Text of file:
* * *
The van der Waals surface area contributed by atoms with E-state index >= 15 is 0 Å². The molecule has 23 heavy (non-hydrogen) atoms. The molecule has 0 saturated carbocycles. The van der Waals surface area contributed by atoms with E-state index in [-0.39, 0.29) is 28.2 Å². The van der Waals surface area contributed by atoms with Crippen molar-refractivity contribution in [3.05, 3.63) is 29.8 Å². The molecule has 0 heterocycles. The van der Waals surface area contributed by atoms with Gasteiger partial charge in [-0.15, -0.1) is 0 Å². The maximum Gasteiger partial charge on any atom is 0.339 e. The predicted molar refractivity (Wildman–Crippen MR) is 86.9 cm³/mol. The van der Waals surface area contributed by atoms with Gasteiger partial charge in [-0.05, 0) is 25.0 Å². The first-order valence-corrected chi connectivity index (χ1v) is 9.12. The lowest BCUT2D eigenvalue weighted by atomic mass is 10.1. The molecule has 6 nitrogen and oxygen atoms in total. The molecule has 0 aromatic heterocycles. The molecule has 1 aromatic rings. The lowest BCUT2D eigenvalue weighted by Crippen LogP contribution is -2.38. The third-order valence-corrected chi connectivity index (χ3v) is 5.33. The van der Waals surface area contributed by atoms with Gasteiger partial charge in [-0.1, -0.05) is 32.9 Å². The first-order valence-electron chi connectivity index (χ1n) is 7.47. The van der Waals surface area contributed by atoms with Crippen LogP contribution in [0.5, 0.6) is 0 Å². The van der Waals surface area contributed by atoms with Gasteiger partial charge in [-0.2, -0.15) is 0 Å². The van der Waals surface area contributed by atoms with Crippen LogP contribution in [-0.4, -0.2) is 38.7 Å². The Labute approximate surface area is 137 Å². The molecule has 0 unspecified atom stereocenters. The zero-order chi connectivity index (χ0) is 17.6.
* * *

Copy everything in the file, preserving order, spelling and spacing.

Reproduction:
The van der Waals surface area contributed by atoms with E-state index >= 15 is 0 Å². The molecule has 23 heavy (non-hydrogen) atoms. The molecule has 0 saturated carbocycles. The van der Waals surface area contributed by atoms with E-state index in [-0.39, 0.29) is 28.2 Å². The van der Waals surface area contributed by atoms with Crippen molar-refractivity contribution in [3.05, 3.63) is 29.8 Å². The molecule has 0 heterocycles. The van der Waals surface area contributed by atoms with Gasteiger partial charge in [-0.15, -0.1) is 0 Å². The maximum Gasteiger partial charge on any atom is 0.339 e. The predicted molar refractivity (Wildman–Crippen MR) is 86.9 cm³/mol. The van der Waals surface area contributed by atoms with Gasteiger partial charge in [-0.05, 0) is 25.0 Å². The first-order valence-corrected chi connectivity index (χ1v) is 9.12. The lowest BCUT2D eigenvalue weighted by atomic mass is 10.1. The molecule has 6 nitrogen and oxygen atoms in total. The molecule has 0 aromatic heterocycles. The molecule has 1 aromatic rings. The lowest BCUT2D eigenvalue weighted by Crippen LogP contribution is -2.38. The third-order valence-corrected chi connectivity index (χ3v) is 5.33. The van der Waals surface area contributed by atoms with Gasteiger partial charge in [-0.1, -0.05) is 32.9 Å². The first-order valence-electron chi connectivity index (χ1n) is 7.47. The van der Waals surface area contributed by atoms with Crippen LogP contribution in [0.5, 0.6) is 0 Å². The van der Waals surface area contributed by atoms with Gasteiger partial charge in [-0.2, -0.15) is 0 Å². The van der Waals surface area contributed by atoms with Crippen LogP contribution in [-0.4, -0.2) is 38.7 Å². The Labute approximate surface area is 137 Å². The molecule has 0 unspecified atom stereocenters. The zero-order chi connectivity index (χ0) is 17.6.